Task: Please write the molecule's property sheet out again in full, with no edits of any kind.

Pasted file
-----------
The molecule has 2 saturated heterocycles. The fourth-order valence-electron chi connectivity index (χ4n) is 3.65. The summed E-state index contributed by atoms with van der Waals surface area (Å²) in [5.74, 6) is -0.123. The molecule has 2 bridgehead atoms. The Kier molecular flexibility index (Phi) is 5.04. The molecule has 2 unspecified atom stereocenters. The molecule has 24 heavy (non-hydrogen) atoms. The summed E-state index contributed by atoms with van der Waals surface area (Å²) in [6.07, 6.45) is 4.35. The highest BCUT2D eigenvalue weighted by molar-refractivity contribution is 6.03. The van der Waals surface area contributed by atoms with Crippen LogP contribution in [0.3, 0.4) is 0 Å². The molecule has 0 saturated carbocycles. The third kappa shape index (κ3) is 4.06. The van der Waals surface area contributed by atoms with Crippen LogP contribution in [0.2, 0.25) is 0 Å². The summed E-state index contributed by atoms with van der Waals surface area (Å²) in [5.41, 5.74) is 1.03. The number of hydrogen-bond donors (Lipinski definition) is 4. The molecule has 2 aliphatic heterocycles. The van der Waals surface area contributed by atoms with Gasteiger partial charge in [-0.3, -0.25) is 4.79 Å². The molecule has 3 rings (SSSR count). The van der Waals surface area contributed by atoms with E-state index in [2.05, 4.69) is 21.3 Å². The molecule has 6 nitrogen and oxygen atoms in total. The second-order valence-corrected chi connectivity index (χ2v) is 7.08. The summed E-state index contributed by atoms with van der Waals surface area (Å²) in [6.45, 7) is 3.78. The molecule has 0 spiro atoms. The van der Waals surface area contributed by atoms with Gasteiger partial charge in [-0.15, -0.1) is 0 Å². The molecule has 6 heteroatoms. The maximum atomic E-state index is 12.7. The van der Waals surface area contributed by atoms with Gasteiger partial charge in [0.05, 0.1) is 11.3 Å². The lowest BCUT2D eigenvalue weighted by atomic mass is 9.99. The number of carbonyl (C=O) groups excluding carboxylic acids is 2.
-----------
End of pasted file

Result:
The molecule has 2 saturated heterocycles. The fourth-order valence-electron chi connectivity index (χ4n) is 3.65. The summed E-state index contributed by atoms with van der Waals surface area (Å²) in [5.74, 6) is -0.123. The molecule has 2 bridgehead atoms. The Kier molecular flexibility index (Phi) is 5.04. The molecule has 2 unspecified atom stereocenters. The molecule has 24 heavy (non-hydrogen) atoms. The summed E-state index contributed by atoms with van der Waals surface area (Å²) in [6.07, 6.45) is 4.35. The highest BCUT2D eigenvalue weighted by molar-refractivity contribution is 6.03. The van der Waals surface area contributed by atoms with Crippen LogP contribution in [0.3, 0.4) is 0 Å². The molecule has 0 saturated carbocycles. The third kappa shape index (κ3) is 4.06. The van der Waals surface area contributed by atoms with Crippen LogP contribution in [0.2, 0.25) is 0 Å². The summed E-state index contributed by atoms with van der Waals surface area (Å²) in [5.41, 5.74) is 1.03. The number of hydrogen-bond donors (Lipinski definition) is 4. The molecule has 2 aliphatic heterocycles. The van der Waals surface area contributed by atoms with Gasteiger partial charge in [-0.3, -0.25) is 4.79 Å². The molecule has 3 rings (SSSR count). The van der Waals surface area contributed by atoms with E-state index in [2.05, 4.69) is 21.3 Å². The molecule has 6 nitrogen and oxygen atoms in total. The second-order valence-corrected chi connectivity index (χ2v) is 7.08. The summed E-state index contributed by atoms with van der Waals surface area (Å²) in [6.45, 7) is 3.78. The molecule has 0 spiro atoms. The van der Waals surface area contributed by atoms with Gasteiger partial charge in [-0.15, -0.1) is 0 Å². The molecule has 6 heteroatoms. The maximum atomic E-state index is 12.7. The van der Waals surface area contributed by atoms with Gasteiger partial charge in [0.05, 0.1) is 11.3 Å². The lowest BCUT2D eigenvalue weighted by atomic mass is 9.99. The number of carbonyl (C=O) groups excluding carboxylic acids is 2.